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The Rise and Fall of Jim Crow A Century of Segregation
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Jim Crow Stories

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Nobuo Honda

The year was 1951 and I was on my way to Fort Benning Georgia to attend the U.S. Army Infantry School. I had just arrived in Atlanta from Fort Ord, California, where I had completed an eight week non-commissioned officer's school. I was 24 years old and not only was this my first time in the South, it was my first real experience on the American mainland.

From Los Angeles I traveled on a train to Chicago, and from Chicago, I continued my journey to Atlanta. I got on a Greyhound bus in Atlanta, heading for Fort Benning, Georgia. Growing up in Hawaii, when my friends and I used to ride the bus, we liked to be in the back. We'd fool around and have a lot of fun back there, and the bus driver would leave us alone. So, when I got on the bus in Atlanta, I naturally headed to my spot in the back of the bus. The bus was quite empty when we started, but as we traveled through the rural roads toward Fort Benning, we began to pick up many African Americans. At one point, the bus driver noticed that the bus was filling up, and he stopped the bus along the side of the road. He looked to the back of the bus where he saw me sitting in the last row.
When I reached the driver, he pointed to a seat up toward the front and said,
All of a sudden he stood up and waved, motioning to me, signifying to sit in the front of the bus. He said, "Soldier, come here." I had no idea what he wanted. When I reached him, he pointed to a seat up toward the front and said, "Soldier, you sit here." Being new to the United States, I did not want to argue with the bus driver so even though I didn't know the reason, I acquiesced to his order. After a few minutes sitting up front, I began to realize what was happening -- that I was in the American South where they have different rules and regulations where Blacks all sit in the back of the bus. Not wanting to cause any disturbances, I just obeyed the customs and the rules of the American South. When I got off the bus in Fort Benning, I had to choose between the black and white bathrooms. Not being black or white, I nevertheless made the conscious choice to go to the white bathroom. After having been scolded by the bus driver, I didn't want to get into any more trouble. That was my first introduction to Jim Crow in the South, but not to discrimination.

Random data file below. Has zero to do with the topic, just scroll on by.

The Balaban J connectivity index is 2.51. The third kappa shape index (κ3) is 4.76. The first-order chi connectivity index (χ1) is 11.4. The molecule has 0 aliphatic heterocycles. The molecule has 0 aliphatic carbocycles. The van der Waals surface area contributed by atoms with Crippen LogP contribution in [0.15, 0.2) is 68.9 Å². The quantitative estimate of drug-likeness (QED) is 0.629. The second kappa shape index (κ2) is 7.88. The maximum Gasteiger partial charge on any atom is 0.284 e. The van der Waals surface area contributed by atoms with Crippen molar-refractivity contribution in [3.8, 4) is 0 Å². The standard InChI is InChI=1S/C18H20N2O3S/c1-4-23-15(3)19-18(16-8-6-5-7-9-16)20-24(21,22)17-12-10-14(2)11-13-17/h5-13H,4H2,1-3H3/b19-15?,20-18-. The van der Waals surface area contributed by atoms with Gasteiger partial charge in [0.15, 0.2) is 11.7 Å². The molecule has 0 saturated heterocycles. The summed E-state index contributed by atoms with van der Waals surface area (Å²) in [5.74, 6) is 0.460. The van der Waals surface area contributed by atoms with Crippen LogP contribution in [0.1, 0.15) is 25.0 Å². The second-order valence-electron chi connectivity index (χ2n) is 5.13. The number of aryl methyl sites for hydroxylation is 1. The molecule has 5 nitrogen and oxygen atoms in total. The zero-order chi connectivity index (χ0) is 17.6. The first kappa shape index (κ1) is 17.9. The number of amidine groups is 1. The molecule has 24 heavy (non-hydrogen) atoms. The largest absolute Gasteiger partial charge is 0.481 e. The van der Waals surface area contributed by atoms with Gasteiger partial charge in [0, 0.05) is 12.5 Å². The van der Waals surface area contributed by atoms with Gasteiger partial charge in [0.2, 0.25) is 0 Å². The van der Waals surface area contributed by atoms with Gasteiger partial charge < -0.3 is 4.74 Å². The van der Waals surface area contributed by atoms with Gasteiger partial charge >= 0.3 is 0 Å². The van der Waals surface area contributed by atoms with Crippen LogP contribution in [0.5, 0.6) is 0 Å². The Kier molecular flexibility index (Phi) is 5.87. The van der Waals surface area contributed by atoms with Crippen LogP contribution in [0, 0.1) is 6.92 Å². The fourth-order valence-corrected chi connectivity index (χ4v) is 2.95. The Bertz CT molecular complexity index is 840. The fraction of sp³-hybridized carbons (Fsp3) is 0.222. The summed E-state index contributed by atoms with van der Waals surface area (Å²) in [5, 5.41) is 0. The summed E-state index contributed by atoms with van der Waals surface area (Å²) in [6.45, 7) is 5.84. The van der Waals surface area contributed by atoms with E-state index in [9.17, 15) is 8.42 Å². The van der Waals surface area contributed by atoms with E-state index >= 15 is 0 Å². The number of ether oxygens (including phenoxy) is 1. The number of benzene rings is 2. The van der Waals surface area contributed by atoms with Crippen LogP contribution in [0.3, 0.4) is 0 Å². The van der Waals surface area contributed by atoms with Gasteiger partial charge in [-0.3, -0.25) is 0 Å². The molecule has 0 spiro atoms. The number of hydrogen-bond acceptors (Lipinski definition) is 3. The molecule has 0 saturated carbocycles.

Growing up on the island of Lanai, Hawaii in the 1920s and 30s, I lived in a highly discriminatory society where the people were all divided into racial groups. The Japanese, Philipinos, Chinese, Portugese, and other immigrant groups were segregated into different living camps, or neighborhood blocks. The whites lived separate from all of us, on the hilltop. The theatre (there was only one on the island) was segregated so that the whites sat with the cushioned seats in one area, and the rest of us sat on hard-backed seats in the other area. Also, only whites were allowed the supervisory work and the non-whites were confined to manual labor on the Dole plantation. It didn't matter how well an ordinary laborer could do his work, he could never achieve a position higher than any of the whites on the island, which we always thought was very unfair.

Social intermixing between the whites and the common laborers was heavily frowned upon. Sometimes you might have a white male friend, but there was never any interracial dating or even association with a white female. They made us feel inferior, but we accepted our lives as they were, not thinking we could change anything on our small island. When you're caught in that kind of climate, you can't escape it unless you leave it altogether, and then you find it in other forms.

For change to happen, for people to treat each other fairly, it's got to come from the top. In Lanai, the change was gradual, but it did come from the top plantation bosses, who saw the wrong, and gradually tried to make things right.

This interview is courtesy of the New York Life-funded History of Jim Crow educator's Web site: www.jimcrowhistory.org


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